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Nvidia buys Ageia

GrimReaperGrimReaper Registered User regular
edited February 2008 in Games and Technology
According to dailytech.

Having a discrete physics card was always a bad idea except to those who were flush with cash, integrating it into current gpu's is the more feasible idea which is what I suspect nvidia is wanting to do here.

Buy Ageia, integrate the tech into nvidia graphics cards. Everybody wins, except maybe DAAMIT..

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    EinhanderEinhander __BANNED USERS regular
    edited February 2008
    Ageia's physics cards on their own were pretty much a load of bullshit on par with the Killer NIC, weren't they?

    Having this tech integrated into next gen GPUs would only help, but I wonder what the price vs. performance increases will be?

    Einhander on
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    ViscountalphaViscountalpha The pen is mightier than the sword http://youtu.be/G_sBOsh-vyIRegistered User regular
    edited February 2008
    Einhander wrote: »
    Ageia's physics cards on their own were pretty much a load of bullshit on par with the Killer NIC, weren't they?

    Having this tech integrated into next gen GPUs would only help, but I wonder what the price vs. performance increases will be?

    I think there was a point to them but I never really saw the value of them. It doesn't matter now. Both physics card developers are now swallowed up by big companies. Intel as Ageia's competetor which I don't remeber off the top of my head but ya. Phys-x cards never seemed worth the cash.

    Rumor is that intel will have some 8 core beast or even a 16 core beast with 4 cores to act like a gpu and 3 cores to act like a physics processor. nVidia must be afraid of this.

    Viscountalpha on
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    MalkorMalkor Registered User regular
    edited February 2008
    Einhander wrote: »
    Ageia's physics cards on their own were pretty much a load of bullshit on par with the Killer NIC, weren't they?

    Having this tech integrated into next gen GPUs would only help, but I wonder what the price vs. performance increases will be?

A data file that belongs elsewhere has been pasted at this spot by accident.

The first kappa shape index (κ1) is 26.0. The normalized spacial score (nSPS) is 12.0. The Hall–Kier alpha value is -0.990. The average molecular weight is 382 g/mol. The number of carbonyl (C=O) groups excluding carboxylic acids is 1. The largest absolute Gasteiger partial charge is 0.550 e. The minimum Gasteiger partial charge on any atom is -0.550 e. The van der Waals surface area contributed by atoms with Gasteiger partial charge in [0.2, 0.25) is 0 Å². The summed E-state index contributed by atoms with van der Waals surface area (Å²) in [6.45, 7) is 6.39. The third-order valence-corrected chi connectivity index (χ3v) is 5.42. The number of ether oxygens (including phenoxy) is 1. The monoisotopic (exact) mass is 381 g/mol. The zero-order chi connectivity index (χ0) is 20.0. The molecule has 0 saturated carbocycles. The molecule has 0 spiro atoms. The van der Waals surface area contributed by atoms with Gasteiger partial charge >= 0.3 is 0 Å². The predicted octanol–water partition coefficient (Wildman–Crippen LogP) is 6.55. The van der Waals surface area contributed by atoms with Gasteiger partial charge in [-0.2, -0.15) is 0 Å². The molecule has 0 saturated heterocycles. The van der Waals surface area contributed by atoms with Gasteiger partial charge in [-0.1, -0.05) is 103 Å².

I think there was a point to them but I never really saw the value of them. It doesn't matter now. Both physics card developers are now swallowed up by big companies. Intel as Ageia's competetor which I don't remeber off the top of my head but ya. Phys-x cards never seemed worth the cash.

    Rumor is that intel will have some 8 core beast or even a 16 core beast with 4 cores to act like a gpu and 3 cores to act like a physics processor. nVidia must be afraid of this.

    Not if all 4 cores are Intel integrated graphics.

    Malkor on
    14271f3c-c765-4e74-92b1-49d7612675f2.jpg
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    FyreWulffFyreWulff YouRegistered User, ClubPA regular
    edited February 2008
    Einhander wrote: »
    Ageia's physics cards on their own were pretty much a load of bullshit on par with the Killer NIC, weren't they?

    Having this tech integrated into next gen GPUs would only help, but I wonder what the price vs. performance increases will be?

    I think there was a point to them but I never really saw the value of them. It doesn't matter now. Both physics card developers are now swallowed up by big companies. Intel as Ageia's competetor which I don't remeber off the top of my head but ya. Phys-x cards never seemed worth the cash.

    Rumor is that intel will have some 8 core beast or even a 16 core beast with 4 cores to act like a gpu and 3 cores to act like a physics processor. nVidia must be afraid of this.

    Intel bought Havok.